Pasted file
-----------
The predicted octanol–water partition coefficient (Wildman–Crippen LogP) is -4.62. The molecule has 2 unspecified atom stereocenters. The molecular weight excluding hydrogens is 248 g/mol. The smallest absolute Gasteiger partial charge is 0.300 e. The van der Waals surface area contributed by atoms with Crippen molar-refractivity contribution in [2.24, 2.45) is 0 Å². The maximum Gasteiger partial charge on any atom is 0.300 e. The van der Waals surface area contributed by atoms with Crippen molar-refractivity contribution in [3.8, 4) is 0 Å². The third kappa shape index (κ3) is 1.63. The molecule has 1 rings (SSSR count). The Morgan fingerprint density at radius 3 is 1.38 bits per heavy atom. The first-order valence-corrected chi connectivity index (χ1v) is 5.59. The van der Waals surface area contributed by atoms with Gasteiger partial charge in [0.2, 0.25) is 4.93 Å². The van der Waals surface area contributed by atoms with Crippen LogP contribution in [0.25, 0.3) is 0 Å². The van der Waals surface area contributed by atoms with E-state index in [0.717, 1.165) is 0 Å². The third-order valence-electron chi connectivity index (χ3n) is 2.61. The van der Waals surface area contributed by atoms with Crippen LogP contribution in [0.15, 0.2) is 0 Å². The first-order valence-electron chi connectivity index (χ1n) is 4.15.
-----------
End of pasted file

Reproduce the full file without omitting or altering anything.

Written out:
The predicted octanol–water partition coefficient (Wildman–Crippen LogP) is -4.62. The molecule has 2 unspecified atom stereocenters. The molecular weight excluding hydrogens is 248 g/mol. The smallest absolute Gasteiger partial charge is 0.300 e. The van der Waals surface area contributed by atoms with Crippen molar-refractivity contribution in [2.24, 2.45) is 0 Å². The maximum Gasteiger partial charge on any atom is 0.300 e. The van der Waals surface area contributed by atoms with Crippen molar-refractivity contribution in [3.8, 4) is 0 Å². The third kappa shape index (κ3) is 1.63. The molecule has 1 rings (SSSR count). The Morgan fingerprint density at radius 3 is 1.38 bits per heavy atom. The first-order valence-corrected chi connectivity index (χ1v) is 5.59. The van der Waals surface area contributed by atoms with Gasteiger partial charge in [0.2, 0.25) is 4.93 Å². The van der Waals surface area contributed by atoms with Crippen LogP contribution in [0.25, 0.3) is 0 Å². The van der Waals surface area contributed by atoms with E-state index in [0.717, 1.165) is 0 Å². The third-order valence-electron chi connectivity index (χ3n) is 2.61. The van der Waals surface area contributed by atoms with Crippen LogP contribution in [0.15, 0.2) is 0 Å². The first-order valence-electron chi connectivity index (χ1n) is 4.15.